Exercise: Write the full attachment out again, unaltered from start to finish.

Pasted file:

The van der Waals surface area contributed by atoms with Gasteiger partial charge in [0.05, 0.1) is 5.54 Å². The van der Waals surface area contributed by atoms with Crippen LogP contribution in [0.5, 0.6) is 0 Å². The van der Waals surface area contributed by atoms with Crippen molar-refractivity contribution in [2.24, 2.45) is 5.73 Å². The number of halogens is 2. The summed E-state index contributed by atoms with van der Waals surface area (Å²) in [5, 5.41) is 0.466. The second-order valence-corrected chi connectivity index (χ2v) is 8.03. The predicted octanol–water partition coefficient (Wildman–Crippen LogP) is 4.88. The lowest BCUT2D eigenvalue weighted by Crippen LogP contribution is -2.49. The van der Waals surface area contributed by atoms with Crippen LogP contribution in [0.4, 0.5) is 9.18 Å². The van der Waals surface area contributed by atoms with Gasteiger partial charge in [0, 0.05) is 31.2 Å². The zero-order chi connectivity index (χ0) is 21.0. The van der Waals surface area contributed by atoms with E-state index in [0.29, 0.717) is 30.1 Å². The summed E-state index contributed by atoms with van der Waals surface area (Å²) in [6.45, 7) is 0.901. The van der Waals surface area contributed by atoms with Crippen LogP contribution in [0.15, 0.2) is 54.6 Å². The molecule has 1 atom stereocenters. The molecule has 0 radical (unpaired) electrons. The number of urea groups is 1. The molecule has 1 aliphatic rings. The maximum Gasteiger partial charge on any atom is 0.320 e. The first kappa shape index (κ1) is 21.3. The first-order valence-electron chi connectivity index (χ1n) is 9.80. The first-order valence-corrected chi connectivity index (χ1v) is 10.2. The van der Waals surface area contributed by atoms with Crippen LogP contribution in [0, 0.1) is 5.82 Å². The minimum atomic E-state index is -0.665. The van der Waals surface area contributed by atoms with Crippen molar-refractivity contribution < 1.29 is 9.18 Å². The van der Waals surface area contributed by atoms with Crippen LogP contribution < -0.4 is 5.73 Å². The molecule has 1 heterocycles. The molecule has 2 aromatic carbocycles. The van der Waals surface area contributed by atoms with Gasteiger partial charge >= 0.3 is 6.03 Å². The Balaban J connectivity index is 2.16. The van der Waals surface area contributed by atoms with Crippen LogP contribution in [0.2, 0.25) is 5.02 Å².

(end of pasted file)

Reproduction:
The van der Waals surface area contributed by atoms with Gasteiger partial charge in [0.05, 0.1) is 5.54 Å². The van der Waals surface area contributed by atoms with Crippen LogP contribution in [0.5, 0.6) is 0 Å². The van der Waals surface area contributed by atoms with Crippen molar-refractivity contribution in [2.24, 2.45) is 5.73 Å². The number of halogens is 2. The summed E-state index contributed by atoms with van der Waals surface area (Å²) in [5, 5.41) is 0.466. The second-order valence-corrected chi connectivity index (χ2v) is 8.03. The predicted octanol–water partition coefficient (Wildman–Crippen LogP) is 4.88. The lowest BCUT2D eigenvalue weighted by Crippen LogP contribution is -2.49. The van der Waals surface area contributed by atoms with Crippen LogP contribution in [0.4, 0.5) is 9.18 Å². The van der Waals surface area contributed by atoms with Gasteiger partial charge in [0, 0.05) is 31.2 Å². The zero-order chi connectivity index (χ0) is 21.0. The van der Waals surface area contributed by atoms with E-state index in [0.29, 0.717) is 30.1 Å². The summed E-state index contributed by atoms with van der Waals surface area (Å²) in [6.45, 7) is 0.901. The van der Waals surface area contributed by atoms with Crippen LogP contribution in [0.15, 0.2) is 54.6 Å². The molecule has 1 atom stereocenters. The molecule has 0 radical (unpaired) electrons. The number of urea groups is 1. The molecule has 1 aliphatic rings. The maximum Gasteiger partial charge on any atom is 0.320 e. The first kappa shape index (κ1) is 21.3. The first-order valence-electron chi connectivity index (χ1n) is 9.80. The first-order valence-corrected chi connectivity index (χ1v) is 10.2. The van der Waals surface area contributed by atoms with Crippen LogP contribution in [0, 0.1) is 5.82 Å². The minimum atomic E-state index is -0.665. The van der Waals surface area contributed by atoms with Crippen molar-refractivity contribution < 1.29 is 9.18 Å². The van der Waals surface area contributed by atoms with Crippen LogP contribution < -0.4 is 5.73 Å². The molecule has 1 heterocycles. The molecule has 2 aromatic carbocycles. The van der Waals surface area contributed by atoms with Gasteiger partial charge >= 0.3 is 6.03 Å². The Balaban J connectivity index is 2.16. The van der Waals surface area contributed by atoms with Crippen LogP contribution in [0.2, 0.25) is 5.02 Å².